Weare looking for a highly skilled, motivated .NET software developer to join our consulting team. We are a unique employer sincewe practice Test Driven Development and Pair Programming and focus on constantly improving our team’s abilities and communication.

Requirements for this position include:

  • You live, breathe, sleep, eat and drink code (preferably of the C# or VB.NET flavor)
  • You want to develop using Test Driven Development (that is *ALL* we do!)
  • You enjoy or are prepared to try Pair Programming
  • You have a good understanding of Object Oriented principles, the .NET Framework, ASP.NET, relational databases and web application development
  • You have the permanent legal right to work in the United States
  • You have excellent written and spoken English
  • You are willing to work in the Washington DC Metro Area

Preferred but not absolutely required:

  • You have strong experience with ASP.NET/ASP.NET Web Services and/or WinForm development
  • You are very familiar with Microsoft SQL Server – stored procedures, triggers, functions and general SQL
  • You have a Bachelor’s degree(or further study) in Computer Science

Intangible criteria:

  • Prepared to do what it takes to deliver value to the client
  • Work with others in an environment that encourages new ideas and processimprovement

About Thycotic:

Thycotic is a developer-minded consulting company and ISV operating in the Washington DC area. The company is a leader in agile techniques on the Microsoft .NET platform including Test Driven Development and Extreme Programming. We are a Microsoft Gold Certified Partner with stronginvolvementin upcoming Microsoft technologies. We continually deliver successful projects that are on time and on budget to happy customers while developers maintain sensible hours, vacation schedules and drink lots of FREE soda. Thycotic also offers opportunities to perform training and work on our own software products. Stop reading about TDD and come join Thycotic to practice it!

The position carries a very competitive salarybased on skills and experience. It also includes an annual incentive bonus based on mutual goals. The benefits include healthcare, retirement and generous vacation and conference time. Thycotic always looks to provide the optimal working experience (however possible) to retain the most talented developers. Thycotic’s office is located in the trendy Dupont Circle area with plenty of things to do after work and all the excitement of a great cosmopolitan city!

Please send your resume and a brief summary explaining your interest in TDD and Thycotic totdd_me_now@thycotic.com

(Sorry, no visas orsponsorship available, no telecommuting or remote working)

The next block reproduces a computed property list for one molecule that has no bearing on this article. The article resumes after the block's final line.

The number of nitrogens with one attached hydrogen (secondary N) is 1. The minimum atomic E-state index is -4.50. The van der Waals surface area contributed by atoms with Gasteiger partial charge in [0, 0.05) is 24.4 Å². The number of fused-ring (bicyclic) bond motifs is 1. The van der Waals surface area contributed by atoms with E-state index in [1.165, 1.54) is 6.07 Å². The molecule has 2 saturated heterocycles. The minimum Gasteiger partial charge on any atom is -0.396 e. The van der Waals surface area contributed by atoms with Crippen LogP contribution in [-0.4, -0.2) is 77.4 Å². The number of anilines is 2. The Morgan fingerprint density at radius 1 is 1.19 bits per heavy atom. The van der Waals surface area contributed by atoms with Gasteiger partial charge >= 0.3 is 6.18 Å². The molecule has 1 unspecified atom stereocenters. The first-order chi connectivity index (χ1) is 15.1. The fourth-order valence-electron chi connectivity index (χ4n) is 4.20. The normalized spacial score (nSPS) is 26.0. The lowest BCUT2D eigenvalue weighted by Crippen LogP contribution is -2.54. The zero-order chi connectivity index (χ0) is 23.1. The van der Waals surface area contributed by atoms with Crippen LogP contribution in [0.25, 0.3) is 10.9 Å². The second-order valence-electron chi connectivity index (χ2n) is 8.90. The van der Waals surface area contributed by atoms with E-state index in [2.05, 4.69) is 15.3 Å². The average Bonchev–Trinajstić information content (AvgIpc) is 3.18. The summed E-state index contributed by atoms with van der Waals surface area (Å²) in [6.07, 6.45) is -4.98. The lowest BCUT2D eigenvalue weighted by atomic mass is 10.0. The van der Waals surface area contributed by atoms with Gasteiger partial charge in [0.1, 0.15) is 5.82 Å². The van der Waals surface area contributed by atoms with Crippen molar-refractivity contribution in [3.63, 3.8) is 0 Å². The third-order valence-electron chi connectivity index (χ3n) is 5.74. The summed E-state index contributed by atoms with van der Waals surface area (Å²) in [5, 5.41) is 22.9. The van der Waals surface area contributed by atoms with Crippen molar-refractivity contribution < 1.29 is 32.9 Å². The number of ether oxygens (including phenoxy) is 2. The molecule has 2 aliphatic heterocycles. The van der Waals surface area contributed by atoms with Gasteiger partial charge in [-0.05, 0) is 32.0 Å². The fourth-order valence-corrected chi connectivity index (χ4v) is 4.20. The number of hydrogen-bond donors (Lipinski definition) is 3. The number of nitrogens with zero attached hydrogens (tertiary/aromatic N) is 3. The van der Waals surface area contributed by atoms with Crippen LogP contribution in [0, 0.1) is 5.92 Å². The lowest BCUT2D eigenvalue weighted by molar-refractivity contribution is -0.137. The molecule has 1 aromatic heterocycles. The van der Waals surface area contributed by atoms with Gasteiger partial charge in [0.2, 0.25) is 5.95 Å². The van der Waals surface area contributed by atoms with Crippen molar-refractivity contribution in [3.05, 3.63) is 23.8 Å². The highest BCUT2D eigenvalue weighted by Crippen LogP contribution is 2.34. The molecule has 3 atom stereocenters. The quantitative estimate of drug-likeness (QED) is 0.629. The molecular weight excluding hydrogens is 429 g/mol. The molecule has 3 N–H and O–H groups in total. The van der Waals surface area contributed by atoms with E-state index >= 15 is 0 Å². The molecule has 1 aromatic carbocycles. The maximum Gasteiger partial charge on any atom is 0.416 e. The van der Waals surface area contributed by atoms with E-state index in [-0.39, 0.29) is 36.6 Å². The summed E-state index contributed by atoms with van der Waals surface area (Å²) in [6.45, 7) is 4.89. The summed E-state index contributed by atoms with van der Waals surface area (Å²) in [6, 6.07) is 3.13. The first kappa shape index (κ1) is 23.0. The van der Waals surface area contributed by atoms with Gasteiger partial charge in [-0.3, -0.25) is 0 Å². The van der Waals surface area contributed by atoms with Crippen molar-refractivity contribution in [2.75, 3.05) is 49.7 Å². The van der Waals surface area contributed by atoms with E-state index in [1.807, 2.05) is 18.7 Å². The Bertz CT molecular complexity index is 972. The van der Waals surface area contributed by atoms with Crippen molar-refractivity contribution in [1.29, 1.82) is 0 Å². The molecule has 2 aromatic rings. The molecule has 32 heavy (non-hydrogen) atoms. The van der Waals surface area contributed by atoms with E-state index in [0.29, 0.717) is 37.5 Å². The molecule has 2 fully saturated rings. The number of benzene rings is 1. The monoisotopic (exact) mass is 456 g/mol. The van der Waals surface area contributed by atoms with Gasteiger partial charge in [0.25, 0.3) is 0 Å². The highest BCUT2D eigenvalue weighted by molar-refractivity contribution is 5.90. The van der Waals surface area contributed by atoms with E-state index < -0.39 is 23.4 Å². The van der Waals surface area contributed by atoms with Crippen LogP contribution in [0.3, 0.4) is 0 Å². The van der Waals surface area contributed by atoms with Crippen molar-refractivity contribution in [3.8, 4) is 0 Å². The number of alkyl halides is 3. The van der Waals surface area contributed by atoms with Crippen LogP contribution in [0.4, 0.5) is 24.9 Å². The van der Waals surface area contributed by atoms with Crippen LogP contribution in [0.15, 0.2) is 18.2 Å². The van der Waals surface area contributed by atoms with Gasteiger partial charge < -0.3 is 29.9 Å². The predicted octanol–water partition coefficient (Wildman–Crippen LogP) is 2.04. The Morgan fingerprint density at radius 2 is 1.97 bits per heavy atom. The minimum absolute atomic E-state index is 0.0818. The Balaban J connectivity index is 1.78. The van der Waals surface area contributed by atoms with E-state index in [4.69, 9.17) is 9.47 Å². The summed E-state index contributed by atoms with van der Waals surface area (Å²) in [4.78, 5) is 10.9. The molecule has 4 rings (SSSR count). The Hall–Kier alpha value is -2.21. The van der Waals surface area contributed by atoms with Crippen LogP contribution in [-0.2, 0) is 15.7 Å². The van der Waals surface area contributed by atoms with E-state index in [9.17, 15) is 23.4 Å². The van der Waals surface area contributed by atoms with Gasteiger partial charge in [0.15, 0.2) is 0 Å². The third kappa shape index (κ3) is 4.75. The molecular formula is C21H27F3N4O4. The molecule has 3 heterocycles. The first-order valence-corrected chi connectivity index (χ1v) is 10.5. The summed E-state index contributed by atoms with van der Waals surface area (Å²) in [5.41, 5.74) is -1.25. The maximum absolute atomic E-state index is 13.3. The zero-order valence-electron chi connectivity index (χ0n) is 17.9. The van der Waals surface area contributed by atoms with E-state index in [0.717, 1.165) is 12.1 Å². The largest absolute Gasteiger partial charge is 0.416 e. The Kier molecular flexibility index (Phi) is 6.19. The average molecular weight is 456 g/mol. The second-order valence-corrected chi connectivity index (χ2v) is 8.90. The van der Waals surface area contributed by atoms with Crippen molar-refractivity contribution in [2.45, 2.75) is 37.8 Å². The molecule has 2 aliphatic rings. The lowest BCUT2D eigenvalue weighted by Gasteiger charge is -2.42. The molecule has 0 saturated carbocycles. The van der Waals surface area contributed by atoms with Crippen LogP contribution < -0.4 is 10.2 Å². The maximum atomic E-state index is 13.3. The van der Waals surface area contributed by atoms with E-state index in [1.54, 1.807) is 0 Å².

(TDD Job, Test Driven Development Job, TDD C#, TDD VB.NET, NUnit Job, NUnitAsp Job, NAnt Job, CruiseControl.NET Job)

New office with Pair Programming team room

August 19, 2006 Leave a comment

We have just moved our offices from the Vienna, Virginia area to downtown Washington DC. We now have more space for our team room and have tried new strategies to minimize wiring and optimize communication across the team. Here is a picture of 2 pairing stations in the new team room.

new team room

The desks are part of the GALANT series from IKEA and we used their new SIGNUM cable holder which screws into the underneath of the desk at the back. This means no cables on the floor!

Next step is to get whiteboards and properly wire up our Squeezebox for music during the day.

Jonathan Cogley isthe CEO and founder of Thycotic Software, a .NET consulting company and ISV in Washington DC. Thycotic has just released Thycotic Secret Server which is a secure web-based solution to both “Where is my Hotmail password?” and “Who has the password for our domain name?”. Secret Server isthe leader in secret management and sharing within companies and teams.

Pair Programming presentation tonight at NOVASQL

July 24, 2006 Leave a comment

I will be presenting on Pair Programming at the Northern Virginia SQL Server User Group tonight. I have done this presentation several times before but it is always fun to hear new perspectives – tonight should be interesting to hear DBA turned developer opinions (many people in this user group seem to fall into that category).

Please stop by and share your experiences.

** There will be several door prizes including two free 5 user license packs for our product, Secret Server. **

We (Thycotic) arealso sponsoring the event to supply pizza and soda.


Jonathan Cogley isthe CEO and founder of Thycotic Software, a .NET consulting company and ISV in Washington DC. Thycotic has just released